Cataloochee Group Camp in the remote and historic Cataloochee Valley, is surrounded by some of the most rugged mountains in the park, providing excellent hiking opportunities as well as ideal fishing conditions in the area's many creeks.
Because of its relatively secluded location, visitors can enjoy the best that the Smoky Mountains National Park has to offer, without encountering crowds, which are sometimes common in other areas of the park.
Great Smoky Mountains National Park is a hiker's paradise, with a number of trails easily accessible from the Cataloochee Valley. Most notably, the Boogerman Trail, an almost 6-mile loop overlapping with the Caldwell Fork Trail, allows hikers to take in groves of old-growth forest.
High-quality backcountry fishing in the cool, remote waters of the countless streams that snake through the valley, provide anglers with choice opportunities to catch wild trout.
The park also holds one of the best collections of log buildings in the eastern United States. Over 90 historic structures, including houses, barns, outbuildings, churches, schools and grist mills, have been preserved or rehabilitated in the park. A handful of which can be found nearby the campground, including the Palmer House, which offers a self-guided museum.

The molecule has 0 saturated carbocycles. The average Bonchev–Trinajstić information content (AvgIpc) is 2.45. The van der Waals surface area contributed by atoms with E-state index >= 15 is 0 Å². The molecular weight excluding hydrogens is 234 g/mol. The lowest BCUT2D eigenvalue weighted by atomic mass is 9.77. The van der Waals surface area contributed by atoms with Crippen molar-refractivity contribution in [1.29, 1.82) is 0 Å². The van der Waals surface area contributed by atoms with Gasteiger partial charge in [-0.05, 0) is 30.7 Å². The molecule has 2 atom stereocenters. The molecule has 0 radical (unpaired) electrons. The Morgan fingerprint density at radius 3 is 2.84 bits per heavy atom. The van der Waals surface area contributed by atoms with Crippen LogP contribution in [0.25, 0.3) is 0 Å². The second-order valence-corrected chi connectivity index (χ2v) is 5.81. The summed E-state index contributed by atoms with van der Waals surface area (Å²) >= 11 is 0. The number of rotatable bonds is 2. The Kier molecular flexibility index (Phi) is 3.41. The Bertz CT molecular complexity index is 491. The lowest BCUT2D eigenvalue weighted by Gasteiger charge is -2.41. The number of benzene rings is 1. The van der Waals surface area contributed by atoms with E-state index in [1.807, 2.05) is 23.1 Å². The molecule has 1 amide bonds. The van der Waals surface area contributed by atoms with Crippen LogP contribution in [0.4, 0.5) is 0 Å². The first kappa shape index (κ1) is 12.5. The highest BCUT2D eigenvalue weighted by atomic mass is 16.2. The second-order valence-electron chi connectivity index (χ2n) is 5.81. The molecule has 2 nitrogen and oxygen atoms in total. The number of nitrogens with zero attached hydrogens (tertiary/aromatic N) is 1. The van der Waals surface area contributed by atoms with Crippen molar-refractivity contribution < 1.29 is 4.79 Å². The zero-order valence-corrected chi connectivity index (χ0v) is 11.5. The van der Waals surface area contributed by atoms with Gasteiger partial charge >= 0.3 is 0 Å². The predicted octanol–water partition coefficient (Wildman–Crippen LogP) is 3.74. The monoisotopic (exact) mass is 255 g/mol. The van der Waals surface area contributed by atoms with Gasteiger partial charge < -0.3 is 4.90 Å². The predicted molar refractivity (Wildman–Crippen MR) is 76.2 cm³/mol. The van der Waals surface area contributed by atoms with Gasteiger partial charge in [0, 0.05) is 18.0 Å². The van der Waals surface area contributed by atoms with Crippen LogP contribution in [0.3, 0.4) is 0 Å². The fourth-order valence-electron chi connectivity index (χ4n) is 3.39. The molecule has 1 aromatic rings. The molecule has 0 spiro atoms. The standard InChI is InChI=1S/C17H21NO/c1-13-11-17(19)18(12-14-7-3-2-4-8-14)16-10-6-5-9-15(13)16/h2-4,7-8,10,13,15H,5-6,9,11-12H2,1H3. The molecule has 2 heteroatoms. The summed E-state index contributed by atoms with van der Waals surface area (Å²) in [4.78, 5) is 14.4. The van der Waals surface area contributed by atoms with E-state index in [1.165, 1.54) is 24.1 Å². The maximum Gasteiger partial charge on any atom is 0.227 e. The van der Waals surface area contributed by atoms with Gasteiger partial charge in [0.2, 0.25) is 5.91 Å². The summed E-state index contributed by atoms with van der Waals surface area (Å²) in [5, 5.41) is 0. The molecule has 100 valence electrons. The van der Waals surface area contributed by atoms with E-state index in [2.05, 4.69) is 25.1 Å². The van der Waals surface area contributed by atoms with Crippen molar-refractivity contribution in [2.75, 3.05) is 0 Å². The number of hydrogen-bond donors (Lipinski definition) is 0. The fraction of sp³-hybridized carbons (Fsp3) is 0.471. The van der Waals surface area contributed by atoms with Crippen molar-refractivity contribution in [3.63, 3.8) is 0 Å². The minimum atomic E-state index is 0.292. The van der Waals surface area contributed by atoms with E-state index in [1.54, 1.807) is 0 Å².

Cataloochee Group Camp provides a primitive outdoor camping experience with few amenities, but excellent access to trails and fishing streams. The sites are shaded by the lush surrounding forest, but there are no hookups or drinking water available.
The three group sites can accommodate up to 25 guests. For groups larger than 25 people, all three sites may be reserved at once.
Cataloochee Group Camp is in an area characterized by picturesque mountain ranges and pristine streams, like the nearby Cataloochee Creek and its many tributaries. Whether blanketed in bright spring wildflowers or vivid fall colors, the scenery at Cataloochee never disappoints.
The Smokies have the most biological diversity of any area in the world's temperate zone. The park is a sanctuary for a magnificent array of animal and plant life, all of which is protected for future generations to enjoy.
In particular, the Cataloochee area is known for the elk herd, which populates the valley in the spring and fall.
A number of the park's famous historical buildings, including cabins and churches, are located close to the campground.
The town of Asheville, NC is approximately 35 miles from the campground and offers plenty of cultural and historic activities as well as restaurants and groceries.
Charges & Cancellations
Customers who cancel a group overnight facility reservation less than 14 days before the arrival date will pay a $10.00 service fee AND forfeit the first night's use fee.
ADA Access: N